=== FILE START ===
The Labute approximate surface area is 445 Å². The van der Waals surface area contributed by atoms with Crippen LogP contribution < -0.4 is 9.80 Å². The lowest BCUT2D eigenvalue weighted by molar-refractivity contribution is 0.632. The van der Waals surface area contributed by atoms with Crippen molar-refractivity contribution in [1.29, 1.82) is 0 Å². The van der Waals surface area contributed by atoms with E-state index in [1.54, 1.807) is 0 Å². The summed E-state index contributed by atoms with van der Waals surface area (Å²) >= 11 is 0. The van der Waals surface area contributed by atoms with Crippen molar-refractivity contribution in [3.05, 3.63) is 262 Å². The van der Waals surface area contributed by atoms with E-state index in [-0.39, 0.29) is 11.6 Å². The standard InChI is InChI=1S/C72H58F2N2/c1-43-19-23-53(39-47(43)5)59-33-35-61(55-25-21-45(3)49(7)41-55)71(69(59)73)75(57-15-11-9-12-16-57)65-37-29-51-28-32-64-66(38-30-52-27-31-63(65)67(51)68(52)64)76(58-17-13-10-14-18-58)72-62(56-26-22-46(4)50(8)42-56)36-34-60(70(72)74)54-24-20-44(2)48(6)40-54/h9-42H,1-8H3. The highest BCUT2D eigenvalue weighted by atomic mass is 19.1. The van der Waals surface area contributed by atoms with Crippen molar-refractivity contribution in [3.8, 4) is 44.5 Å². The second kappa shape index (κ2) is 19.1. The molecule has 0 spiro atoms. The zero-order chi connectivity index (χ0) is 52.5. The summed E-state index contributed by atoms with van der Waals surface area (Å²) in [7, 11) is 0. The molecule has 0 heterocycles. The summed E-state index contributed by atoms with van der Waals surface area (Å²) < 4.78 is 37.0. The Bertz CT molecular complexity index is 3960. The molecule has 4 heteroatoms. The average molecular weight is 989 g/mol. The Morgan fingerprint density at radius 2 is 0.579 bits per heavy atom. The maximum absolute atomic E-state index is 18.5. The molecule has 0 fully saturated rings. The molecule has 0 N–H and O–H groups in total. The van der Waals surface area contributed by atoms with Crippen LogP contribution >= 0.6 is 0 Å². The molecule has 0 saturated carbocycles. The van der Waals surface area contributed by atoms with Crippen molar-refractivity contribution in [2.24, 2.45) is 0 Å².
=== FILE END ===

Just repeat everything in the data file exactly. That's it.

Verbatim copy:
The Labute approximate surface area is 445 Å². The van der Waals surface area contributed by atoms with Crippen LogP contribution < -0.4 is 9.80 Å². The lowest BCUT2D eigenvalue weighted by molar-refractivity contribution is 0.632. The van der Waals surface area contributed by atoms with Crippen molar-refractivity contribution in [1.29, 1.82) is 0 Å². The van der Waals surface area contributed by atoms with E-state index in [1.54, 1.807) is 0 Å². The summed E-state index contributed by atoms with van der Waals surface area (Å²) >= 11 is 0. The van der Waals surface area contributed by atoms with Crippen molar-refractivity contribution in [3.05, 3.63) is 262 Å². The van der Waals surface area contributed by atoms with E-state index in [-0.39, 0.29) is 11.6 Å². The standard InChI is InChI=1S/C72H58F2N2/c1-43-19-23-53(39-47(43)5)59-33-35-61(55-25-21-45(3)49(7)41-55)71(69(59)73)75(57-15-11-9-12-16-57)65-37-29-51-28-32-64-66(38-30-52-27-31-63(65)67(51)68(52)64)76(58-17-13-10-14-18-58)72-62(56-26-22-46(4)50(8)42-56)36-34-60(70(72)74)54-24-20-44(2)48(6)40-54/h9-42H,1-8H3. The highest BCUT2D eigenvalue weighted by atomic mass is 19.1. The van der Waals surface area contributed by atoms with Crippen molar-refractivity contribution in [3.8, 4) is 44.5 Å². The second kappa shape index (κ2) is 19.1. The molecule has 0 spiro atoms. The zero-order chi connectivity index (χ0) is 52.5. The summed E-state index contributed by atoms with van der Waals surface area (Å²) in [7, 11) is 0. The molecule has 0 heterocycles. The summed E-state index contributed by atoms with van der Waals surface area (Å²) < 4.78 is 37.0. The Bertz CT molecular complexity index is 3960. The molecule has 4 heteroatoms. The average molecular weight is 989 g/mol. The Morgan fingerprint density at radius 2 is 0.579 bits per heavy atom. The maximum absolute atomic E-state index is 18.5. The molecule has 0 fully saturated rings. The molecule has 0 N–H and O–H groups in total. The van der Waals surface area contributed by atoms with Crippen LogP contribution >= 0.6 is 0 Å². The molecule has 0 saturated carbocycles. The van der Waals surface area contributed by atoms with Crippen molar-refractivity contribution in [2.24, 2.45) is 0 Å².